Orally given instructions are difficult to follow and lectures are lost without the ability to record notes. One of the symptoms that fueled my major depressive disorder in college was the inability to recite words as spelled. I had one professor who was incessantly aggressive with my inability to pronounce certain words correctly. The harder I pressed myself to not fuck it up, the more frustrated I would become, like a fan to a flame- continuing to illuminate a big banner stretched across my brain. “I’m Stupid!” But somehow it took until this first year of college, when I was assigned a specifically academic professor, to notice how I have a knack of flipping sounds in a word. Something that I’d notice my mother also did.
APD affects 3 out of 5 people and can hereditary or developed through trauma. Like a significant bonk to a toddler’s temple or even head injuries sustained later in life. Auditory Processing Disorder takes place when the central nervous system takes a sound, like a series of sentences, but once it transfers to the brain it becomes a jumbled message. There lies Auditory Discrimination which is when similar sounds become difficult to discern, and also Poor Auditory Memory which causes verbal instruction, or even just an interesting fact heard on NPR, difficult to absorb. While APD has shown to be misdiagnosed as ADD/ADHD, it also can be a symptom of ADHD. There is no medication for APD, but medications like Ritalin have been seen successful, though this is allocated to subjects with underlying conditions like the aforementioned ADHD. When a child shows positive for APD they can practice language forming skills to encourage the neuroplasticity in their brain.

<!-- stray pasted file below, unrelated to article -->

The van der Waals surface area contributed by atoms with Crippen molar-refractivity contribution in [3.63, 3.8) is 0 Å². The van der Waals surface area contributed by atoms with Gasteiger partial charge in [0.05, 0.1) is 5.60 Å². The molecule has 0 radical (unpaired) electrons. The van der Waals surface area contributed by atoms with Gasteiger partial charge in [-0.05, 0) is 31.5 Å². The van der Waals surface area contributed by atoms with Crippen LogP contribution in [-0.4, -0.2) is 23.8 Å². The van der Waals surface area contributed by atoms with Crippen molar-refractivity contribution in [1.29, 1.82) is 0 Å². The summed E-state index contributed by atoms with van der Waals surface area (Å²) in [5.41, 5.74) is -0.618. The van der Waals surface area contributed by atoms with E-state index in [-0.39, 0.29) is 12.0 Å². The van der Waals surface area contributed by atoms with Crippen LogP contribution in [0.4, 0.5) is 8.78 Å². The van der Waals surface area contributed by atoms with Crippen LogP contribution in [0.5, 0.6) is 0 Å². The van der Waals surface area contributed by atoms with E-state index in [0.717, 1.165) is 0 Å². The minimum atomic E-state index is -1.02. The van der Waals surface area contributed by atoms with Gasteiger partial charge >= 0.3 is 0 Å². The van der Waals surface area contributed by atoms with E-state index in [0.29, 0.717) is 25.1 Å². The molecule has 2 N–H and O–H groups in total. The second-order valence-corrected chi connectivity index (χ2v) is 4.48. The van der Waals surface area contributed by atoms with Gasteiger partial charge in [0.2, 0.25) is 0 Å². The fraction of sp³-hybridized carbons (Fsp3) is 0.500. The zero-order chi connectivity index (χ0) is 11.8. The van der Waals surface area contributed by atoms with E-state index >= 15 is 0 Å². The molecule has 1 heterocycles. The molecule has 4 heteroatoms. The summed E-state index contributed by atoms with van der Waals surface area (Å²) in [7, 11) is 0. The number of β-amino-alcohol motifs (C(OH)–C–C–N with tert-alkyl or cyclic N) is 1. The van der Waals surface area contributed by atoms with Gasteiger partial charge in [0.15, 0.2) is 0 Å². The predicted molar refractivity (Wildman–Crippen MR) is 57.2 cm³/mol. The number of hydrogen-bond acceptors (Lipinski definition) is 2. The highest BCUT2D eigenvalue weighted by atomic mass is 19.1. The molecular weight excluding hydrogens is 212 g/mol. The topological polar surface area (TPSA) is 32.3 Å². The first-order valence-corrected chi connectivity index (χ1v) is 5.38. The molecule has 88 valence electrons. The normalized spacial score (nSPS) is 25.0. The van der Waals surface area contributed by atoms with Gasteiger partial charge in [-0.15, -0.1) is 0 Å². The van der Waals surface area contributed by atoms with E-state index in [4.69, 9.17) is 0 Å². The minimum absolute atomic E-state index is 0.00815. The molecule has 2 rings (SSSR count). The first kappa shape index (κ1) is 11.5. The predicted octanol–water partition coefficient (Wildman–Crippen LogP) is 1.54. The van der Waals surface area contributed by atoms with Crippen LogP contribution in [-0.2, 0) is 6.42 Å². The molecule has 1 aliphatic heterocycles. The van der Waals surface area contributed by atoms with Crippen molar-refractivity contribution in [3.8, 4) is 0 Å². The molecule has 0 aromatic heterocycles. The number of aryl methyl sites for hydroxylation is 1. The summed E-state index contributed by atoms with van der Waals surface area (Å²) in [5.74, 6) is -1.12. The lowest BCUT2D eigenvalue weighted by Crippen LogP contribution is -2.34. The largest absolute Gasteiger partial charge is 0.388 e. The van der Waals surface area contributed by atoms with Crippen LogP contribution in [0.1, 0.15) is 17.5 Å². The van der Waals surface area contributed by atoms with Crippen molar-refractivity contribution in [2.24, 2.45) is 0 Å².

Four years ago, in what I would consider the trenches of my depressive suffering, I wasn’t able to accept nor process this information if someone served it to me. But after years of self-esteem improvement I’ve reached a place where I can take in this diagnosis (slowly, processing in my own time) and begin researching on my own behalf. The first step to a solution is by discerning the problem. Discerning, accepting, relearning, actualizing, and beginning a whole new life with brand new tactics. And slowly the big ol’ banner across my mind dismantles. I believe that through meditation, patience, and self-compassion adults can gain a greater acceptance of their diagnoses and begin to live life more aware of their unique style of processing. Dan Siegel, clinical professor of psychiatry at the UCLA School of Medicine and executive director of the Mindsight Institute, says “Where attention goes, neural firing flows and neural connection grows.” And I hear that loud and clear.
When I accept my reality for what it is I can begin re-writing my story. Most people with auditory processing disorder find that writing is a great difficulty; I become wedged in between two crossing paths. Writing and communication for me can be incredibly difficult. But communication is, simply, what I do. My days are filled with thoughts, journaling, conversations, and attempting to engage my insatiable curiosity. Clarity provides a sigh of relief and a cry of lamentation. Had someone discovered this in my youth, where would I be today? How many years of suffering could have been wiped from my experience in exchange for years of goal setting, self-actualizing, and optimal living? But alas, that’s what life is about. My therapist constantly reminds me that we all have our own setbacks and challenges, childhood traumas, and things we’d like to better understand about ourselves. The human experience is perfectly flawed, and maybe that can be the fun part, unraveling the tangled up questions to reveal an imperfect answer. And that, to me, is starting to make sense.